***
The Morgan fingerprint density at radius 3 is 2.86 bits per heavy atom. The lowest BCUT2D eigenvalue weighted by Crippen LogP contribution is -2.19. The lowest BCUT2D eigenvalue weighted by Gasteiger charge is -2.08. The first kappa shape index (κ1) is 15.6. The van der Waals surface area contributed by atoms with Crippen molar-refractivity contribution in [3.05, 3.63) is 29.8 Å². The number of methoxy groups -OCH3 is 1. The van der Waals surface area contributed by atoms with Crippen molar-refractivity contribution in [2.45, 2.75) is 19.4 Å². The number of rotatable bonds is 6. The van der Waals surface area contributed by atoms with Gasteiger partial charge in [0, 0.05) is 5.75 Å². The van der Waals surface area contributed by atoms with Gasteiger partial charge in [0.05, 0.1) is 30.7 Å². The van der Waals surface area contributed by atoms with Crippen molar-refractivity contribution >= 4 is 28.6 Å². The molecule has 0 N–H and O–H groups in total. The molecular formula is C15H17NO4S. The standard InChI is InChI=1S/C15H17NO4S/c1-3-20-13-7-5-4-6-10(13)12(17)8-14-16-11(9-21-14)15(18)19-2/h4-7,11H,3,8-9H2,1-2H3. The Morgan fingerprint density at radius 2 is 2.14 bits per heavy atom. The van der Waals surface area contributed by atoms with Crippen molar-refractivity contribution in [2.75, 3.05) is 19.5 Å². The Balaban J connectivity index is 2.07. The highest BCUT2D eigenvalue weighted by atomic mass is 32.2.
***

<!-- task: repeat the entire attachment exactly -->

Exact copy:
The Morgan fingerprint density at radius 3 is 2.86 bits per heavy atom. The lowest BCUT2D eigenvalue weighted by Crippen LogP contribution is -2.19. The lowest BCUT2D eigenvalue weighted by Gasteiger charge is -2.08. The first kappa shape index (κ1) is 15.6. The van der Waals surface area contributed by atoms with Crippen molar-refractivity contribution in [3.05, 3.63) is 29.8 Å². The number of methoxy groups -OCH3 is 1. The van der Waals surface area contributed by atoms with Crippen molar-refractivity contribution in [2.45, 2.75) is 19.4 Å². The number of rotatable bonds is 6. The van der Waals surface area contributed by atoms with Gasteiger partial charge in [0, 0.05) is 5.75 Å². The van der Waals surface area contributed by atoms with Gasteiger partial charge in [0.05, 0.1) is 30.7 Å². The van der Waals surface area contributed by atoms with Crippen molar-refractivity contribution >= 4 is 28.6 Å². The molecule has 0 N–H and O–H groups in total. The molecular formula is C15H17NO4S. The standard InChI is InChI=1S/C15H17NO4S/c1-3-20-13-7-5-4-6-10(13)12(17)8-14-16-11(9-21-14)15(18)19-2/h4-7,11H,3,8-9H2,1-2H3. The Morgan fingerprint density at radius 2 is 2.14 bits per heavy atom. The van der Waals surface area contributed by atoms with Crippen molar-refractivity contribution in [2.75, 3.05) is 19.5 Å². The Balaban J connectivity index is 2.07. The highest BCUT2D eigenvalue weighted by atomic mass is 32.2.